FEBRUARY 21 — “Is your Singlish fluent?” my (non-Singaporean) husband asked me the other day.
“Ahbuden,” I smiled, pleased with my retort.
He looked at me sceptically and quickly rattled off the names of a few friends who spoke more Singaporean than me. My neutralised accent with the occasional punctuation of lah for emphasis was not the classic Singaporean dialect he concluded.
Growing up in a neighbourhood school (a strange yet common expression for most schools in Singapore that aren’t elite schools) classmates were routinely mocked for having a put-on ang-moh accent if they didn’t speak the most identifiable sing-song Singlish.
But at home, with parents who spoke different mother tongues, my brother and I would speak an easy, comfortable English that to my ears sounded largely accent-free but was still distinctly Singlish. After all, I peppered conversations with words or phrases borrowed from the island’s unique lexicon: your head, kancheong and say me say yourself (still a favourite 20 years on).However, it is true that I don’t speak with the same cadence or consistency as a taxi-uncle or my coffee shop aunty who sells (I would argue) the best rojak north of the Singapore River. But it is still Singlish I speak. I consider this creole my native language.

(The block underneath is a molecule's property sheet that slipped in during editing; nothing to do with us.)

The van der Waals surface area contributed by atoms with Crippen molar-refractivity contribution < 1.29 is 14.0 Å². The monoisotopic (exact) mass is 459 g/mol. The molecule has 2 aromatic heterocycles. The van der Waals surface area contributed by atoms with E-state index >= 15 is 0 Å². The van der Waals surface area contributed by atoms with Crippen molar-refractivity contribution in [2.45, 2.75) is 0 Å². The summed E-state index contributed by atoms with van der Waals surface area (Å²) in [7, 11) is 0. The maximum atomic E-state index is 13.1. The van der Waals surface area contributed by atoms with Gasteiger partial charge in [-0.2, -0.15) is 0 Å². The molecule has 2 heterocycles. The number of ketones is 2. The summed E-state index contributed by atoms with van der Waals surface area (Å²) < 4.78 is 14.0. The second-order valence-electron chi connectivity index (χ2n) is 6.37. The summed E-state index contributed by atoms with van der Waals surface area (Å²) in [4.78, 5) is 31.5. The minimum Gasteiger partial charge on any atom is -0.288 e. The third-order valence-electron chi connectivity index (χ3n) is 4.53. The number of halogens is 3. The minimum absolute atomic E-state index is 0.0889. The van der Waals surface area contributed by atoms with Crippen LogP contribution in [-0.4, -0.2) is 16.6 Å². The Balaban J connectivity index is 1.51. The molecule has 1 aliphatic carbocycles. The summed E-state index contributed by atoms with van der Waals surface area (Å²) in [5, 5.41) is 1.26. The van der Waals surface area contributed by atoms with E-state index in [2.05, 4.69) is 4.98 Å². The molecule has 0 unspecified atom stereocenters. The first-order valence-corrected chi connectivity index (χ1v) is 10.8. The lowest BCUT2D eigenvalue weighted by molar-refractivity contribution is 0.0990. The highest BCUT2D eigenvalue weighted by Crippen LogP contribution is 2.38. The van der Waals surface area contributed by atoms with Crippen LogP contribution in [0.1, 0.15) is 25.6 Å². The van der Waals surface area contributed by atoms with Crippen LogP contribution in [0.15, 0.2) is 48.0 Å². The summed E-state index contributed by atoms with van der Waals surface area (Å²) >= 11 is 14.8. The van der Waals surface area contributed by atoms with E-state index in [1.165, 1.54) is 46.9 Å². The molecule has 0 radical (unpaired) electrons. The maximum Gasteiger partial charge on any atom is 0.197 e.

This is why I was happy to see an article recently that announced how overseas universities were paying attention to “Singaporean” literature and that Singlish terms have become a topic for study. Heartening and yet a little sad that it takes the rest of the world to acknowledge Singlish for what it is: a bona fide patois that captures the nuances of a particular people — a burgeoning nation that took the mandate of “Speak English!” and made it their very own.
So what happens now? The state too has moved from deriding it to tacitly accepting it with Speak English Campaigns fading to make way for state-sponsored celebrations of it including floats at last year’s Jubilee Celebrations spelling out “leh” and “liddat.”
Ultimately and undeniably this hodgepodge language is one of the bedrocks of the increasingly fleeting Singaporean identity.
Like any living language, it also continues to evolve with new words and phrases coming on stream at an impressive rate. But with growing acceptance for our mother tongue comes new questions: should we look to formalise it? Perhaps the next generation of Singaporeans can have Singlish class after English class — assimilating old and new Singaporeans. Is it time too for Singlish news broadcasts?
In all seriousness it is difficult to say what the future holds for our lingo, its future is still uncertain given the influx of new immigrants and the increasing homogenisation of global culture.
But for now it remains a binding thread and may even still be growing because later that evening, over dinner my husband started an anecdote about a colleague with, “So this garang woman...”
Steady Bom Pi Pi, I say!
* This is the personal opinion of the columnist.